Where's the Party


 

 

Crobar co-owner Ken Smith wants to know New York

By Kerri Mason

Crobar needs no introduction – it’s an American nightlife institution, with a location in Chicago (which celebrated its tenth anniversary on December 4), Miami, and by the late spring, New York. With all the wild speculation surrounding the Manhattan project, you’d think that Ken Smith and his partner Cal Fortis were keeping the tale of its plan and progress under close guard, but not so. In the following, the keen, direct Smith discusses the legacy of Studio 54, Miami’s continued success, what he thinks is wrong with New York, and how he’s going to fix it.

How do you maintain what you’ve created in Miami? We follow what we did previously in Chicago. Clubs cycle; you have to constantly change them. Keeping up is everything; freshness is everything. People get bored after they’ve been to the club twice. How many movies do you see twice? If you expect people to come back year after year after year, you have to really put it out there and keep it fresh.
We base everything on knowing people and friendliness, which sounds like a load of crap, but we do it better than anyone, particularly in the Miami market. When we came here, the difference between a bad club and a good club at that time was as easy as letting someone in the ropes and saying hello. Seriously. We told people that was our concept – it really isn’t all of the concept – and they’d look at us like we were from Mars. But we were from the Midwest, and we knew how to not just throw a party, but take care of people and remember your last and first name. And that’s critical – it’s critical to our concept. That’s what makes our concept. We have probably the best staff I’ve ever hired here in Miami – 110 people who all believe that same thing, and want to meet you genuinely. Some of them unfortunately want to take you home, which is against the rules.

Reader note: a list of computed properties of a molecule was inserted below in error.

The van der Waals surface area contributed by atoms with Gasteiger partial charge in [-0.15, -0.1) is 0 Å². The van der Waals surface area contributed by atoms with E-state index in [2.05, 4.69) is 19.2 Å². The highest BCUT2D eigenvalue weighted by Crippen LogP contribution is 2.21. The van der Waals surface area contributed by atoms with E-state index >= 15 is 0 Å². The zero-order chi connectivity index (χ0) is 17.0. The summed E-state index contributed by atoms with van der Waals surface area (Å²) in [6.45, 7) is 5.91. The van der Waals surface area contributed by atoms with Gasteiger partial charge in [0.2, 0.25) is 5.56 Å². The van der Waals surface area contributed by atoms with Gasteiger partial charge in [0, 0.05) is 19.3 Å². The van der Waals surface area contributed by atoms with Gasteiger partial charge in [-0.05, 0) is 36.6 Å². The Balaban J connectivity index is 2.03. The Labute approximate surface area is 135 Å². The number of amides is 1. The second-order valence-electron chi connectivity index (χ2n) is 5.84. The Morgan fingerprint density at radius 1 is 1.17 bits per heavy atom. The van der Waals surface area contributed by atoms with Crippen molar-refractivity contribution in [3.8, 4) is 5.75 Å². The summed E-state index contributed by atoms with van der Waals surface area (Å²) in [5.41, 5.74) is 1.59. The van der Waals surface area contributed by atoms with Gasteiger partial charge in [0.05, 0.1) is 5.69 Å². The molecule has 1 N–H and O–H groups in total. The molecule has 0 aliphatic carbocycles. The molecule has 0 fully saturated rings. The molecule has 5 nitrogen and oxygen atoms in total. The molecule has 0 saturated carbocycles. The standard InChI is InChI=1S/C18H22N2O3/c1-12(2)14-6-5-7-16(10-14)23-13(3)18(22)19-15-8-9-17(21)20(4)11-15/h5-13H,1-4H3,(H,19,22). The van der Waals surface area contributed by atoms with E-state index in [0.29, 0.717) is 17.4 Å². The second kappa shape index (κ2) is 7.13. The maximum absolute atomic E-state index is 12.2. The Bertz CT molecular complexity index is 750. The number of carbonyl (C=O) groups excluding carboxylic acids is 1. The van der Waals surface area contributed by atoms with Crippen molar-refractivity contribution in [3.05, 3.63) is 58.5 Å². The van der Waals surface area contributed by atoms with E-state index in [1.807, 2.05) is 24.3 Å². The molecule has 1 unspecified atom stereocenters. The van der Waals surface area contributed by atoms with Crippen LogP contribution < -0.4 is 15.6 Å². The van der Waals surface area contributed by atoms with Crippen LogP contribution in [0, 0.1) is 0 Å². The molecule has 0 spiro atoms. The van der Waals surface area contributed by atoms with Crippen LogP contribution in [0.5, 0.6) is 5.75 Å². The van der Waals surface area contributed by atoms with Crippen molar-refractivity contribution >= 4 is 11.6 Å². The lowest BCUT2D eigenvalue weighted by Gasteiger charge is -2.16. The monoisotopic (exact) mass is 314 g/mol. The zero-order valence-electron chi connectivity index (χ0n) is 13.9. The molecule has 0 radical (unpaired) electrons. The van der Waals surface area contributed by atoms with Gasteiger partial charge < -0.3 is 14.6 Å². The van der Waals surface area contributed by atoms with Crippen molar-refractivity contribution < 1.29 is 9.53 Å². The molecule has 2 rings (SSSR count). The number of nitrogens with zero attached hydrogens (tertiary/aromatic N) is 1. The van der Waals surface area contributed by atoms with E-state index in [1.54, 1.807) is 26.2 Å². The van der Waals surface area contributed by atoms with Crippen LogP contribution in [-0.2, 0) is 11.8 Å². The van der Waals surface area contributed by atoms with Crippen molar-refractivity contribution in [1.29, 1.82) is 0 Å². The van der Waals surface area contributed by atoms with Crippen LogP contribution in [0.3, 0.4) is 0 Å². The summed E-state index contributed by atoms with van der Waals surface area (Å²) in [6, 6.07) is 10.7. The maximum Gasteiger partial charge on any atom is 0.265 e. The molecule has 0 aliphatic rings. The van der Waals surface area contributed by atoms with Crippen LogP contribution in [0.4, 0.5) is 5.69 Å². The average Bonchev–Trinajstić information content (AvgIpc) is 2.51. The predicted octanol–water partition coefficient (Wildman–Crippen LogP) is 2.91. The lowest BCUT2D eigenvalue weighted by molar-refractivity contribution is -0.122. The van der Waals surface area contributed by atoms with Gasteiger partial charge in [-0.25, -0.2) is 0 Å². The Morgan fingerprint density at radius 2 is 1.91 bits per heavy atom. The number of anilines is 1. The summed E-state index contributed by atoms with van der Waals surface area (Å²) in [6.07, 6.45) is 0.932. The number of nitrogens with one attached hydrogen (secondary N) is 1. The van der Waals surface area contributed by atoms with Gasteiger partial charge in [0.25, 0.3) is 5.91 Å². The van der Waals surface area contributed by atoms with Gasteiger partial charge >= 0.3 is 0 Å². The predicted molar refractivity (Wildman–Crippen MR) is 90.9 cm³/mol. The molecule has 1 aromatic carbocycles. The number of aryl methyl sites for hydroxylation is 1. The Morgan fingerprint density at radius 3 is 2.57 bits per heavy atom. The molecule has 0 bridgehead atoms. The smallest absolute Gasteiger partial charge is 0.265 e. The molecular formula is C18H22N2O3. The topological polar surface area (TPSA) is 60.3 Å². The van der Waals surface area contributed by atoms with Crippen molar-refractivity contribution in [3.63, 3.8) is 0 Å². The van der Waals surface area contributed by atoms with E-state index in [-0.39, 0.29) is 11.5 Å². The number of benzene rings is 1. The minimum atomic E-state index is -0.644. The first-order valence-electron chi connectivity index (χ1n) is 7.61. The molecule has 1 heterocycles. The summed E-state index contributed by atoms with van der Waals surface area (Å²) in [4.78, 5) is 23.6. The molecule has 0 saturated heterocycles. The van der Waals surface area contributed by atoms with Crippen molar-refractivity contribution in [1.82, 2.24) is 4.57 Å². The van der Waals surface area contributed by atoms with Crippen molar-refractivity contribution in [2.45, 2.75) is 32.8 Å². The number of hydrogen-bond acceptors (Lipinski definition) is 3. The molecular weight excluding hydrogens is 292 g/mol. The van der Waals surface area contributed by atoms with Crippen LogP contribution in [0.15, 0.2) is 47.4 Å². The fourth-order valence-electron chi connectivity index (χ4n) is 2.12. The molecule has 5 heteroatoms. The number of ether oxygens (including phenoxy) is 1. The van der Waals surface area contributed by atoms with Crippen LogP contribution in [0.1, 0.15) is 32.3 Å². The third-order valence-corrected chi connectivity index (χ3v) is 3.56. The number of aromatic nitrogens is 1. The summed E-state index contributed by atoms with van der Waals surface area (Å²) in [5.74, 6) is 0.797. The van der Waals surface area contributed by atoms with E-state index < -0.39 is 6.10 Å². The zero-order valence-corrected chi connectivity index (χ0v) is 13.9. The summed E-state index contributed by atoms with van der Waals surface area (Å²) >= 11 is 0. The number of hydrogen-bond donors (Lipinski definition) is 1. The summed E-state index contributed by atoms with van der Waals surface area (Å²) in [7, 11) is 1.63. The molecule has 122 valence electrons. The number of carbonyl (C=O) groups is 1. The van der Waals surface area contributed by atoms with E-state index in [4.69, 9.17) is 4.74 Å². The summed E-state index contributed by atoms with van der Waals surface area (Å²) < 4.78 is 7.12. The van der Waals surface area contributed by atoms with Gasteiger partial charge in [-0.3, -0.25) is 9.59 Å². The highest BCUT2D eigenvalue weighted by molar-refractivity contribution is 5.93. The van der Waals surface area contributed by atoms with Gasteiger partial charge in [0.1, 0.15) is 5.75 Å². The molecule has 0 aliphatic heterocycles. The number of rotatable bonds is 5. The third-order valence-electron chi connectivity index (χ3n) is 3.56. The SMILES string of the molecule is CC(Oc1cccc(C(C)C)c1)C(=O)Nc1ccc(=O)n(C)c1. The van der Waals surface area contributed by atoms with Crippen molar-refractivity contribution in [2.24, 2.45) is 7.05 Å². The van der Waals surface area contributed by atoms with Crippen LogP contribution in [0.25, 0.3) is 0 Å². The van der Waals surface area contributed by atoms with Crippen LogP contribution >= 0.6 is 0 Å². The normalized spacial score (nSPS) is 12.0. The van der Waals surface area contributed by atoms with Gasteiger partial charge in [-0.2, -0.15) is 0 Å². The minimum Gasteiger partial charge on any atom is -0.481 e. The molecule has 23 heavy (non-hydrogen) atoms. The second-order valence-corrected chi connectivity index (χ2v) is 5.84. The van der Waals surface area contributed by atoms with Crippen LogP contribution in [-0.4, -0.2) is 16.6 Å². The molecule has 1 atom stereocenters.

Is it? It ruins customers, unfortunately.

What are the elements of a party? Of course a party has to have great music, a great promotion. No one’s reinvented this wheel since Studio 54, let’s face it. It’s variations on that theme. It’s promotions, it’s this, it’s that, but nothing no one has never done before. So I think in this market, especially in a value-oriented society, which it is after 9/11, it’s critical – critical – that you feel like you’re in my house, and your house. I don’t care what place it is, or how exciting, or what DJ. Hey, after I’ve heard Danny Tenaglia three times, I’ve heard Danny Tenaglia three times.

Since Studio 54, maybe the thing that really has changed is this cult of the DJ. I think it has gone so far in the other direction that that is what has opened up the New York market. The last two big openings there, which should have been great places, were open solely on the backs of so-called big DJs, and I think those clubs are missing the point of club life. Limelight and Powder are both closed: Limelight’s only open on Sunday for boy’s night now. And they both should have been successful clubs. There’s no reason they weren’t: They were both rehab-ed, with great sound systems. So what’s the problem? What’s missing? The party. Everybody forgot about the party.